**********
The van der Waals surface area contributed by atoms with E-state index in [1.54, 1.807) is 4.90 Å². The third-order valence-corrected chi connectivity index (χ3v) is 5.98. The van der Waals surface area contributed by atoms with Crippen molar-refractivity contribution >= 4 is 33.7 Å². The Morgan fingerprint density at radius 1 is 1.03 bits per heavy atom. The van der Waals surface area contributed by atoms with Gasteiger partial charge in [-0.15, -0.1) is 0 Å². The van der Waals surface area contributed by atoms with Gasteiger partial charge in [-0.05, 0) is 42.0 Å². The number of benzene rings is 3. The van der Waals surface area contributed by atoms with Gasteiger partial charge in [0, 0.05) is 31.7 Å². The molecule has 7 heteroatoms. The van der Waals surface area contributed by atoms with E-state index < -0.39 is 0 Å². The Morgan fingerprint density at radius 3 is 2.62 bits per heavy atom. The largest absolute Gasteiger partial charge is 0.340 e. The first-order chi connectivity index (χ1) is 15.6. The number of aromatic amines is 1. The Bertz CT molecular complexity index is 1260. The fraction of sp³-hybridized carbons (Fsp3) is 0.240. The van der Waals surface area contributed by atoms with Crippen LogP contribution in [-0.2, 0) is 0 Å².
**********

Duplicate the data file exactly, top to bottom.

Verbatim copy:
The van der Waals surface area contributed by atoms with E-state index in [1.54, 1.807) is 4.90 Å². The third-order valence-corrected chi connectivity index (χ3v) is 5.98. The van der Waals surface area contributed by atoms with Crippen molar-refractivity contribution >= 4 is 33.7 Å². The Morgan fingerprint density at radius 1 is 1.03 bits per heavy atom. The van der Waals surface area contributed by atoms with Gasteiger partial charge in [-0.15, -0.1) is 0 Å². The van der Waals surface area contributed by atoms with Gasteiger partial charge in [-0.05, 0) is 42.0 Å². The number of benzene rings is 3. The van der Waals surface area contributed by atoms with Gasteiger partial charge in [0, 0.05) is 31.7 Å². The molecule has 7 heteroatoms. The van der Waals surface area contributed by atoms with E-state index < -0.39 is 0 Å². The Morgan fingerprint density at radius 3 is 2.62 bits per heavy atom. The largest absolute Gasteiger partial charge is 0.340 e. The first-order chi connectivity index (χ1) is 15.6. The number of aromatic amines is 1. The Bertz CT molecular complexity index is 1260. The fraction of sp³-hybridized carbons (Fsp3) is 0.240. The van der Waals surface area contributed by atoms with Crippen LogP contribution in [-0.2, 0) is 0 Å².